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College of Food, Agricultural, and Environmental Sciences


Extending Ohio's Raspberry Season With New Fall Cultivar

April 6, 2007

PIKETON, Ohio -- Black raspberries, the first bramble crop of the summer season, are a favorite among Ohio consumers. Research efforts are under way to extend the season so that black raspberries can continue to be enjoyed in the fall.


Ohio State University horticulturists with the South Centers at Piketon are evaluating a new primocane-bearing black raspberry cultivar for production performance, berry size, disease resistance and winter hardiness.

Raspberry varieties, typically thought of as a summer crop, produce fruit on the two-year old canes. Primocane cultivars produce fruit in the first season of cane growth typically from late summer until the first frost or until all potential fruiting sites have flowered.

Shawn Wright, an OSU horticulturist and research associate with the Ohio Agricultural Research and Development Center, said that primocane-bearing cultivars provide a variety of benefits for both the grower and the consumer.

"Extending the season means higher yields for growers and an extended enjoyment of the fruit for consumers, especially for those who support local pick-your-own establishments," said Wright. "Fall-bearing cultivars are typically more winter hardy since no canes are left that could suffer winter damage, but the low maintenance involved with primocane-bearing cultivars is probably the biggest production advantage."

Traditionally, black raspberries are high maintenance plants that require tedious hand pruning. Pruning is needed to remove the canes that have produced fruit, or that are winter-damaged or weak. With primocane-bearing varieties, plants are mowed right to the ground in the late winter, eliminating 90 percent to 95 percent of the pruning labor. Cut canes still need to be removed from the field, however, to decrease chances of diseases over wintering, but much less fungicide is used.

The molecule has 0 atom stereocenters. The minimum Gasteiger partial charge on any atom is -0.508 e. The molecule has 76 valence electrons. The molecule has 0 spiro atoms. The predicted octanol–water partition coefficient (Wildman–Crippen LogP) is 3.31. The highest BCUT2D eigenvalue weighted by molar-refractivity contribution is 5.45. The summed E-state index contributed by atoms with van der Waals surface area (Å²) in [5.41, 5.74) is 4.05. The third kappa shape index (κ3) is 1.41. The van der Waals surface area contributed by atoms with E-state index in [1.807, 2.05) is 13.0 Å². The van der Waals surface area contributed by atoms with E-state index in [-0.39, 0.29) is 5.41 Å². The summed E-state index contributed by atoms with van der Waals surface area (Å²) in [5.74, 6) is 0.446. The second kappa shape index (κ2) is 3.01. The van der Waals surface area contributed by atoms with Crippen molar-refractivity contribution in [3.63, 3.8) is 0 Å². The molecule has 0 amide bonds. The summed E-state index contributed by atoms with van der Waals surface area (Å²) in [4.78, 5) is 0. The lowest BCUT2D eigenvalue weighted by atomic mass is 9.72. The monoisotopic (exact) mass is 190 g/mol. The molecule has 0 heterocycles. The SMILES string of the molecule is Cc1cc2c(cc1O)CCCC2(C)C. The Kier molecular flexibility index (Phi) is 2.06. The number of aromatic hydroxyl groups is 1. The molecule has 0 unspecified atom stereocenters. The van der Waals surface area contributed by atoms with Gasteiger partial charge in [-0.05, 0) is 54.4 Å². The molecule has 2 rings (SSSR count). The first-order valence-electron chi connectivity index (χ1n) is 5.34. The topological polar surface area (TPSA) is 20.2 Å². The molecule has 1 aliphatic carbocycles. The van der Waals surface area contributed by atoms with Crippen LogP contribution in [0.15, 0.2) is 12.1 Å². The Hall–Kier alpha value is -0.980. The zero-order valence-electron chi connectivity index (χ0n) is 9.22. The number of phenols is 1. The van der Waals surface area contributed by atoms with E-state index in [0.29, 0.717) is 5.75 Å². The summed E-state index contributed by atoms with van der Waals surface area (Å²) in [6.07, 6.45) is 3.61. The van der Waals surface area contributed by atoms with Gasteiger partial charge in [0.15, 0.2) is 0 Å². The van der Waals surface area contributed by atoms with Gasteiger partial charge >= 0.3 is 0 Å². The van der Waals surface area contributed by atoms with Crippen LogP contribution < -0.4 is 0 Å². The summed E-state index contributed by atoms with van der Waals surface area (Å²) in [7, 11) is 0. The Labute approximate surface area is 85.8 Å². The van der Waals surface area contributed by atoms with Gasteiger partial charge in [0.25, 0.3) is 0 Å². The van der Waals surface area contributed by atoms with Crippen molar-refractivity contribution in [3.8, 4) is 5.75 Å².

Wright and horticulturists in other states are evaluating the new primocane-bearing black raspberry variety, ‘Explorer', a product of many years of research based on the breeding and selection work of fruit hobbyist, Peter Tallman, an Colorado resident. While primocane production is not new, there aren't any commercial varieties currently available in Ohio.

In addition to being a healthful fresh snack or an ingredient in a wide variety of desserts, black raspberries are touted for their cancer-fighting benefits. Black raspberries have been the focus of cancer research at Ohio State's James Cancer Hospital and Solove Research Institute, and show promise in fighting certain types of esophageal and oral cancers.

For more information on bramble production, contact Shawn Wright at, or log on to

Candace Pollock
Shawn Wright